Conceived and developed in Coventry, U.K., John Kemp Starley’s Rover Safety bicycle was a result of ‘solving the problem of the cycle’, and focusing ‘attention to the perfection and manufacture of the Rover bicycle.’ Speech to Society of Arts 1898.
J.K. Starley's Rover Safety Bicycle for the first time brought together the key component's of the modern bicycle, a combination that's still used frequently today:
Chain drive to rear wheel
Changeable sprocket at rear wheel, so gearing could be varied
Equal sized wheels
1885 Rover Safety Bicycle. Image copyright Science and Society Picture Library, Science Museum, London
By 1886, Rover-style bicycles were already giving the bicycle trade a huge boost, attracting thousands of new riders - both male and female.
London’s Daily News noted that a new industry has sprung up employing nearly 50,000 people, with 200 manufacturers and over 500,000 bicycles and tricycles in the U.K. The article also noted that that the industry no longer catered for the wealthy, but had developed into an international concern with bustling factories serving the demands of a broader population that looked to the bicycle for utility as well as recreation. (Bicycle: the history, Herlihy, (2004), p241).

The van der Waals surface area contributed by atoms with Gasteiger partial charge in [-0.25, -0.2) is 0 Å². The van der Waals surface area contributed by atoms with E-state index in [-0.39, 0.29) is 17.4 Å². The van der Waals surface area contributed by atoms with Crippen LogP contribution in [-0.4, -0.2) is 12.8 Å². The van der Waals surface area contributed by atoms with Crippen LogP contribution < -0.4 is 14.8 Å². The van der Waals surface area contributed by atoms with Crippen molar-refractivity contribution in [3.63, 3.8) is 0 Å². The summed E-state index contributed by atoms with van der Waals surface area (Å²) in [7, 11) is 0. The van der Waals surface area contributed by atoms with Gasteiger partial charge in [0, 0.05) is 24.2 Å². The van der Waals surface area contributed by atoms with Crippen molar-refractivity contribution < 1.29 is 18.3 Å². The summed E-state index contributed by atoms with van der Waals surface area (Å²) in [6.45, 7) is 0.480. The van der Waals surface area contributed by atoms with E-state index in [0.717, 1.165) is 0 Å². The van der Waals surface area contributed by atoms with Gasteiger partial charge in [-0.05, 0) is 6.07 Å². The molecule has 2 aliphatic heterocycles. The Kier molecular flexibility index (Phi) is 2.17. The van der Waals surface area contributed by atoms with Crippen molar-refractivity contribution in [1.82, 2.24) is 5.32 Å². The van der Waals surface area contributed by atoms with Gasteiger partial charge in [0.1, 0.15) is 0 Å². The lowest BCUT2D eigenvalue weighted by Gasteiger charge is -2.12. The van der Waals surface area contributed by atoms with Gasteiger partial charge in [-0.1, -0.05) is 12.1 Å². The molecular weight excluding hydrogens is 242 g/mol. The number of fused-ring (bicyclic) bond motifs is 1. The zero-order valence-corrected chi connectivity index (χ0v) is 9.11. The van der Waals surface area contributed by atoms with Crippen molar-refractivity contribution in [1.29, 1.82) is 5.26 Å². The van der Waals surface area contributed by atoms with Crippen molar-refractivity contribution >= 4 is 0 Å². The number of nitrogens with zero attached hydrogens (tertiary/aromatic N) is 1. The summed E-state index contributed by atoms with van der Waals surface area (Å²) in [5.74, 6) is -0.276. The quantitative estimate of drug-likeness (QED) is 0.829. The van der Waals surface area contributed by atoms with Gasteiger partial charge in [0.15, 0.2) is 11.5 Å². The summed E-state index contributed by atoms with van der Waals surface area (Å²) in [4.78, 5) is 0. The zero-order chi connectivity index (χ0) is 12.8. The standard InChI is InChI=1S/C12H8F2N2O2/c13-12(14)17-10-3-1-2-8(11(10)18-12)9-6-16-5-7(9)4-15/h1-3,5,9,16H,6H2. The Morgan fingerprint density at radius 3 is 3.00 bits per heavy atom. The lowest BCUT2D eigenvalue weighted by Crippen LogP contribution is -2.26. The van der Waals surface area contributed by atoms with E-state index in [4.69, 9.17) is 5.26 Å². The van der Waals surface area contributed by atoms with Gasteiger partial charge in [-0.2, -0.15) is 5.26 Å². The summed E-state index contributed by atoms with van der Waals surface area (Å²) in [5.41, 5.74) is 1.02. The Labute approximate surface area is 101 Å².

By the late 1880’s the Rover pattern had prevailed as the universal bicycle style and triggered an unprecedented world-wide demand that cumulated in the big boom (1890's) (Herlihy, p225). This bike boom helped greatly the emancipation of women - increasing their independence, self-reliance and range of economic & social opportunities.
By the mid twentieth century the bicycle was the most important form of personal transport in the world.
ROVER SAFETY BICYCLE
Describing the methodology that produced his design, J.K. commented ‘The main principles which guided me in making this machine were to place the rider at the proper distance from the ground; to connect the cranks with the driving wheel in such a way that the gearing could be varied as desired; to place the seat in the right position in relation to the pedals … to place the handles in such a position in relation to the seat that the rider could exert the greatest force upon the pedals with the least amount of fatigue.’